December 25, 2004

another one bites the dust

northern patagonia

One more year almost down the hatch. How are my friends out there?Somewhere I know there is winter, there are naked trees and frozen lakes, new babies, work, commutes, but so far away I can barely imagine any of it.

It doesn't feel much like Christmas with the hortensias in bloom, no jingles or pine trees in sight, and (in lieu of a turkey dinner) a lamb bbq this afternoon. American consumer madness has begun to make its way down here, but if you stay clear of the mall (one town over) there is not much in the way of frenzy. Me, I spent my extra dollars on phone cards. thank god I am not licking envelopes, but in the spirit of it all I am sending a Christmas missive of my own.

I have had a fortunate year and feel the need to celebrate a little that I remain in one piece. I plan to stay til the american summer. The plan is to travel during this excellent summer weather and write in the chilly months afterward. I have gained momentum with my project, recovered my ribs and lung capacity, become known in the mountains where I work, and rented a sweet little cottage (with spare bedroom for GUESTS) to make it all worthwhile.

I just returned from another trip to Patagonia for research. This time I went with an American photographer. We took a trip up to a glacier with a local guide, Lolo. He built the trail he built with his own hands, it's worthy of any in Rocky Mt. National park, with carpeted forests of moss and giant southern beech, thick sections of bamboo, a rushing clear river and southern beech. To give you an idea, the forests have the look of Japanese triptych, with whimsical fanning branches.

We never made the glacier. Snow fell both days we camped above treeline. My boots fell in the fire and suffered 3rd degree burns, as a result they shrunk, massacred my ankles on the hike out, then needed emergency "surgery" (via penknife) to refit. I am officially Bad Luck for anyone I travel with. We were able to have a good look around though, and ran into a wild huemul (a deer, endangered species) and a condor. We climbed a nearby ridge and saw the ripple of valleys in the distance, their blue-green snaking rivers and vast expanses of nothing.

People are the best part of these trips. Lolo lives with his sister and elderly parents in an elfin cabin visited by almost no one, it is so remote. His mother Odelia, age 85, puts on stacks of jewlery and her best dress for a visit, then sits and holds your hand. Guests are so scarce in these areas that hosts can tell you stories of ten years worth of visits-the time the German came and we traded chocolate bars and hard salamis for hand knit slippers and quartz crystals. My visit will be the story of "the time we installed the first shower." It was in a stall outside, and functioned with a bucket and very little water pressure. To shampoo my hair I had to bend over. I am sure they'll work out the kinks.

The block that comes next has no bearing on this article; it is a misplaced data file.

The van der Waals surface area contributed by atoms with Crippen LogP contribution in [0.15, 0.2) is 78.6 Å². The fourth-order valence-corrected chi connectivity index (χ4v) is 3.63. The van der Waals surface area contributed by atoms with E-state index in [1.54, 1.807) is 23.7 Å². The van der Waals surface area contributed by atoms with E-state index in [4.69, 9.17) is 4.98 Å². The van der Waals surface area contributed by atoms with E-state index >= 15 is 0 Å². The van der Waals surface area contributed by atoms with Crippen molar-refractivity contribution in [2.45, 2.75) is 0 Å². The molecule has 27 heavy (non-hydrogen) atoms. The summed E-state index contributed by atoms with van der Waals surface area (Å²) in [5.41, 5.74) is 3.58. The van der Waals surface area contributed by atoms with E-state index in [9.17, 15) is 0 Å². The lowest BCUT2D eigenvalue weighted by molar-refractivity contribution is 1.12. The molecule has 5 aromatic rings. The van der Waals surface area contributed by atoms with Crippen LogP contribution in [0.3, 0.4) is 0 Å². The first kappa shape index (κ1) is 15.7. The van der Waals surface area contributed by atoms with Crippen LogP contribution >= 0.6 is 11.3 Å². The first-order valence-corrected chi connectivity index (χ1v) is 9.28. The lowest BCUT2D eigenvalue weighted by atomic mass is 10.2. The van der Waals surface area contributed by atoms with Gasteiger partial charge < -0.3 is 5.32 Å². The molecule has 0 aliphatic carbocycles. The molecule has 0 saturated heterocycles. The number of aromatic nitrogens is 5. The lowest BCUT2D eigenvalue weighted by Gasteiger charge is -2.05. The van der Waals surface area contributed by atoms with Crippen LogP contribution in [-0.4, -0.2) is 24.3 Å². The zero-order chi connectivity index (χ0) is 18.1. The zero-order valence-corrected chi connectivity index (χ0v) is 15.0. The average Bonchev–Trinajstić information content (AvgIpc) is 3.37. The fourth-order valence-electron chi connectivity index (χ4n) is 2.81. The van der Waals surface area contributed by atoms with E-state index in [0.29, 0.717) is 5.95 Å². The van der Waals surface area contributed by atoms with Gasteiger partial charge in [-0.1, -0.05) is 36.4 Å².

On my last visit I ran into a local who almost fell off his horse giving me the customary kiss hello. He was known as rarely sober. During my stay he turned up missing--his horse saddled and trapped on a raft mid-river (with a pulley used to cross the Puelo, a wide river with heavy current). They sent out divers and organized a search but have decided he has drowned. He is the most recent in a series of drownings, almost every family has lost someone, every crossing has a cross and plastic flowers in rememberance.

With the coming of the first road to the region this place is undergoing massive change. Seeing it first hand, I can imagine what the world was like for our parents or grandparents once and why they so mourn the changes. Every time I return, the footpaths I once walked into the mountains have become gaping sores of gravel (see pics combo and combo 2--taken of the same hillside 6 months apart). With the sense of isolation and community changing in great strides I have plenty of work left to do and will do my best to figure out what it means and to put it into words.

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